In light of the views which we have expressed, we deem it unnecessary to consider or discuss the question as to the effect, if any, of the provisions of Penal Code 1203.4 on appellant's convictions on the filed charges.


We find no merit in appellant's contention that appellant's dismissal is contrary to the Federal Regulations promulgated by the Civil Service Commission, and particularly subchapter S1-5a(2) of the Federal Personnel Manual Supplement 752-1, effective January 14, 1964.




Marvin Jones, Senior Judge, United States Court of Claims, sitting by designation


Such section in parts pertinent provides that:

No permanent or indefinite preference eligible, who has completed a probationary or trial period employed in the civil service, shall be discharged except for such cause as will promote the efficiency of the service and for reasons given in writing, and the person whose discharge is sought shall have at least thirty days' advance written notice stating any and all reasons, specifically and in detail, for any such proposed action; such preference eligible shall be allowed a reasonable time for answering the same personally and in writing, and for furnishing affidavits in support of his answer, and shall have the right of appeal from an adverse decision of the administrative officer. Such appeal shall be in writing and shall be made within a reasonable time after the date of receiving notice of such adverse decision; Provided, that such preference eligible shall have the right to make a personal appearance, or an appearance through a designated representative, in accordance with such reasonable rules and regulations as may be issued by the Civil Service Commission; after investigation and consideration of the evidence submitted, the Civil Service Commission shall submit its findings and recommendations to the proper administrative officer and shall send copy of the same to the appellant or to his designated representative, and it shall be mandatory for such administrative officer to take such action as the Commission finally recommends.


Section 647.5 of the Penal Code provided, at the time of appellant's conviction, in pertinent part as follows:

'647. Vagrancy; definitions; punishment

' * * * *ran

'5. Every lewd or dissolute person, or every person who loiters in or about public toilets in public parks; or * * *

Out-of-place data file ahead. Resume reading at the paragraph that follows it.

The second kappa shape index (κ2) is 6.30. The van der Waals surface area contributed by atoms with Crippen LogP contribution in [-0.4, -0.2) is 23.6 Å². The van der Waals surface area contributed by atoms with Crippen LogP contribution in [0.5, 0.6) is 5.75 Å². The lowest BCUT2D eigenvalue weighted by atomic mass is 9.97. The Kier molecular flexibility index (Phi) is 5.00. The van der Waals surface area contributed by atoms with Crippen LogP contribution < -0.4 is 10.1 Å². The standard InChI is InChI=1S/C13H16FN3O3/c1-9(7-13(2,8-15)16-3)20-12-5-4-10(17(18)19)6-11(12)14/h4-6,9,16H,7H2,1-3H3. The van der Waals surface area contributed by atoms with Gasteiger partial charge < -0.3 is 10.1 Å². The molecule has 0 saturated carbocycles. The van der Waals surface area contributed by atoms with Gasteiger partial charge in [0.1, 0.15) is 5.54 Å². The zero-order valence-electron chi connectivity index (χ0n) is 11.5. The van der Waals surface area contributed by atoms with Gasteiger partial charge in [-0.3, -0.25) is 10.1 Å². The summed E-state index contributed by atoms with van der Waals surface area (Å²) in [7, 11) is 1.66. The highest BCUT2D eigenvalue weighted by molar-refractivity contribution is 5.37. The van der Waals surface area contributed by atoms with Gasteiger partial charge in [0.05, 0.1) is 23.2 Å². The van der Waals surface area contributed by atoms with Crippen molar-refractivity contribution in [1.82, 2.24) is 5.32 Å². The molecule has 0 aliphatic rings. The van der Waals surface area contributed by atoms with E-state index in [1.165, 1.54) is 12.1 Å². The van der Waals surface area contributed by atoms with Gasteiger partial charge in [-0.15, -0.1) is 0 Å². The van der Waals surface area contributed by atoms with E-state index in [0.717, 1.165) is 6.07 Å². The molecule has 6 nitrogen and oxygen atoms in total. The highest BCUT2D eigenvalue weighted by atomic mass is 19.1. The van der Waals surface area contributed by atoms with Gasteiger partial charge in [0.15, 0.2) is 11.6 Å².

'Is a vagrant, and is punishable by a fine * * * or imprisonment * * *, or both * * *.'


Section 1203.4 of the Penal Code provides:

'1203.4 Discharged probationer; change of plea or vacation of verdict; dismissal of charge; release from penalties and disabilities; application; pleading prior conviction in prosecution for subsequent offenses

'Every defendant who has fulfilled the conditions of his probation for the entire period thereof, or who shall have been discharged from probation prior to the termination of the period thereof, shall at any time thereafter be permitted by the court to withdraw his plea of guilty and enter a plea of not guilty; or if he has been convicted after a plea of not guilty, the court shall set aside the verdict of guilty; and in either case the court shall thereupon dismiss the accusations or information against such defendant, who shall thereafter be released from all penalties and disabilities resulting from the offense or crime of which he has been convicted. The probationer shall be informed of this right and privilege in his probation papers. The probationer may make such application and change of plea in person or by attorney, or by the probation officer authorized in writing; provided, that in any subsequent prosecution of such defendant for any other offense, such prior conviction may be pleaded and proved and shall have the same effect as if probation had not been granted or the accusation or information dismissed.

'Dismissal of an accusation or information pursuant to this section does not permit a person to own, possess or have in his custody or control any firearm capable of being concealed upon the person or prevent his conviction under Section 12021.'